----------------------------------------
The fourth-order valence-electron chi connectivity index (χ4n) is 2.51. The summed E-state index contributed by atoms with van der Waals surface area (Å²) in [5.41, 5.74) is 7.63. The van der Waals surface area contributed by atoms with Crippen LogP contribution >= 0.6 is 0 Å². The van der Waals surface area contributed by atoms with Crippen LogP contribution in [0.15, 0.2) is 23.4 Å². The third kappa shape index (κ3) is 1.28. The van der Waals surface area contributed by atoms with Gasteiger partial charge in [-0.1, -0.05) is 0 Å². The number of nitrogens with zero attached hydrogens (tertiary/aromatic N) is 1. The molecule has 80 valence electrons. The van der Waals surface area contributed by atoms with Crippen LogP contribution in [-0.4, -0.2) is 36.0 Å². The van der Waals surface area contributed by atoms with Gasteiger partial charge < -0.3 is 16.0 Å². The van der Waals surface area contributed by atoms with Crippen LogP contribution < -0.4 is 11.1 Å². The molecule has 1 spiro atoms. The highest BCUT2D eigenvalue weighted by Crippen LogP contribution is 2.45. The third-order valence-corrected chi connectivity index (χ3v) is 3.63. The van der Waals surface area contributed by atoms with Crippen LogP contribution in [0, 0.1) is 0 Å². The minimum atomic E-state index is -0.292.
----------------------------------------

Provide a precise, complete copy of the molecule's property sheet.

The fourth-order valence-electron chi connectivity index (χ4n) is 2.51. The summed E-state index contributed by atoms with van der Waals surface area (Å²) in [5.41, 5.74) is 7.63. The van der Waals surface area contributed by atoms with Crippen LogP contribution >= 0.6 is 0 Å². The van der Waals surface area contributed by atoms with Crippen LogP contribution in [0.15, 0.2) is 23.4 Å². The third kappa shape index (κ3) is 1.28. The van der Waals surface area contributed by atoms with Gasteiger partial charge in [-0.1, -0.05) is 0 Å². The number of nitrogens with zero attached hydrogens (tertiary/aromatic N) is 1. The molecule has 80 valence electrons. The van der Waals surface area contributed by atoms with Crippen LogP contribution in [-0.4, -0.2) is 36.0 Å². The van der Waals surface area contributed by atoms with Gasteiger partial charge < -0.3 is 16.0 Å². The van der Waals surface area contributed by atoms with Crippen LogP contribution < -0.4 is 11.1 Å². The molecule has 1 spiro atoms. The highest BCUT2D eigenvalue weighted by Crippen LogP contribution is 2.45. The third-order valence-corrected chi connectivity index (χ3v) is 3.63. The van der Waals surface area contributed by atoms with Crippen LogP contribution in [0, 0.1) is 0 Å². The minimum atomic E-state index is -0.292.